asked the Minister for Energy if, in view of his commitment to the Dáil on 22 October, he will now agree to place in the Library of this House, his letter of 22 April 1986, to the banks, concerning the Dublin Gas Company.
Ceisteanna — Questions. Oral Answers. - Dublin Gas Company.
The letter has been placed in the Library. I made my position clear to the House on the last occasion. I considered the matter and, having done so, I have placed the letter in the Library.
I thank the Minister for finally bringing the letter to the House so that we can all make a judgment on it. It is surprising that I raised this as far back as last June and had to repeat my request many times before the Minister brought it. Has the Minister got the letter with him in the House today?
I have it on file, yes.
Will the Minister read the final paragraph?
I believe the Deputy has it himself.
Of course I have. It would not be in the House if I had not got it.
So much for confidentiality.
Did the Minister want to keep it confidential?
This is a very serious matter and I had to bring it to the notice of this House.
The question asked was in regard to a certain letter being placed in the Library and the answer is that it has been placed in the Library.
Does the Minister recall saying the following in this House on 22 October 1986, in response to many questions raised by me, and I quote one of the many responses:
I have made the position quite clear in relation to the banks. I have said there are no State guarantees, no letters of comfort. If tomorrow morning the Dublin Gas Company went out of business the banks would lose their money.
In view of that statement will the Minister now refer to the final paragraph of the letter he has in front of him and agree with me that the clear content of that letter indicates he has, regrettably, misled this House?
That is clearly a separate question.
What is separate about it? I am talking about the contents of the letter we now have.
The Deputy can put down another question now that he has got the letter.
In that whole debate there are seven statements from the Minister in which he made it clear to this House that he issued no letter of comfort and no letter of guarantee to the banking institutions in relation to Dublin Gas. Is the Minister saying that that very serious misleading of this House will go unnoticed in this House?
There may be another way of dealing with it——
I am asking the Minister to refer to the final paragraph——
Will the Deputy please give way to the Chair. The question was to ask the Minister for Energy if, in view of his commitment to the Dáil on 22 October, he will now agree to place in the Library of this House his letter dated 22 April 1986 to the banks concerning Dublin Gas and the answer is that the letter has been placed in the Library. That is the end of the matter. It may come up again and probably will.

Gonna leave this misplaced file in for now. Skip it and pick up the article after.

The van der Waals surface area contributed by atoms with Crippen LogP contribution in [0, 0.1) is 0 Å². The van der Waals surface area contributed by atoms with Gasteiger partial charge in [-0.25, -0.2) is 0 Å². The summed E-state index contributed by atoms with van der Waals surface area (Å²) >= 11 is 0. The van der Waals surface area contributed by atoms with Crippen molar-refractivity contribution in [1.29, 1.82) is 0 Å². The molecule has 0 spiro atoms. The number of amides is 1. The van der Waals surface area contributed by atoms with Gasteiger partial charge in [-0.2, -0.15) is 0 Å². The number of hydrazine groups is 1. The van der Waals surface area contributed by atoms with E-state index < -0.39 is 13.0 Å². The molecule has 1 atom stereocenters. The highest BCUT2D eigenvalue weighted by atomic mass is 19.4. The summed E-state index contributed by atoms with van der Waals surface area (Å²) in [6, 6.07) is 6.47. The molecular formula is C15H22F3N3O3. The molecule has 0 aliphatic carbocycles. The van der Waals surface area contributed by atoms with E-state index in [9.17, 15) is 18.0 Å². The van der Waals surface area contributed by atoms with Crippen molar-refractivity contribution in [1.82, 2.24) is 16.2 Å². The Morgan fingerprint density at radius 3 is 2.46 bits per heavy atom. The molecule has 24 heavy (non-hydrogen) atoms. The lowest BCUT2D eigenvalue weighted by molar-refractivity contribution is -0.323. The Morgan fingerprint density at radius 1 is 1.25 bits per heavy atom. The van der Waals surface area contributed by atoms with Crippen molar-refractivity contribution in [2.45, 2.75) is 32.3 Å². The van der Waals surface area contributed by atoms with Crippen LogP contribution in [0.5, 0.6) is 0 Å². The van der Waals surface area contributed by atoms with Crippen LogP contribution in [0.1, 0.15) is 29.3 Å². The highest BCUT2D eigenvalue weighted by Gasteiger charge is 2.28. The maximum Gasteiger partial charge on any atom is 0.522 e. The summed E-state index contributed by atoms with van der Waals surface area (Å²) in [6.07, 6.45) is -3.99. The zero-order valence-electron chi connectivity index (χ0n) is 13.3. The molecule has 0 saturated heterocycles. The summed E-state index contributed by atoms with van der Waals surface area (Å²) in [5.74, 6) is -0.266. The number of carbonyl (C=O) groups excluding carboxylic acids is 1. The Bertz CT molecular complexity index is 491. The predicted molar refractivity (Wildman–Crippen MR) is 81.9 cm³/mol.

Arising out of it, and in view of the very misleading information presented to this House by the Minister, I am now asking him to admit to this House that the final paragraph of his letter of 22 April to the banking institutions under his own signature confirmed it was the Government's intention that the affairs of Dublin Gas would be conducted in such a fashion as to allow all amounts due to BGE through the loan stock trustees and to the banks under the terms of the syndicate loan agreement dated 13 September 1984 to be paid in full. Yet the last time I was in this House and prior to that I got commitment after commitment from the Minister that there were no State guarantees and no letters of comfort. Will the Minister admit that the final paragraph of that letter was clearly a letter of comfort?
The Deputy is well aware of what letters of comfort or letters of guarantee normally are because it was quite fashionable in Government a number of years ago to issue them on a regular basis. I am satisfied, from the legal advice to me, that this letter is neither a letter of guarantee nor a letter of comfort.
I am well aware of what is the content of letters of comfort. I checked it with two previous Ministers for Finance. I have senior counsel's advice on that matter and not alone——
I will not allow a speech.
I am not making a speech.
It sounds very like it to the Chair.
It is a very serious matter.
That is obviously a speech.
I have taken senior counsel's advice on the content of that letter and the advice of previous Ministers for Finance. I am now asking the Minister to accept that he has misled this House at least by omission. Why was all this information hidden for so long? When the Minister found himself and his Government under pressure he was prepared to mislead this House.
That is another argument.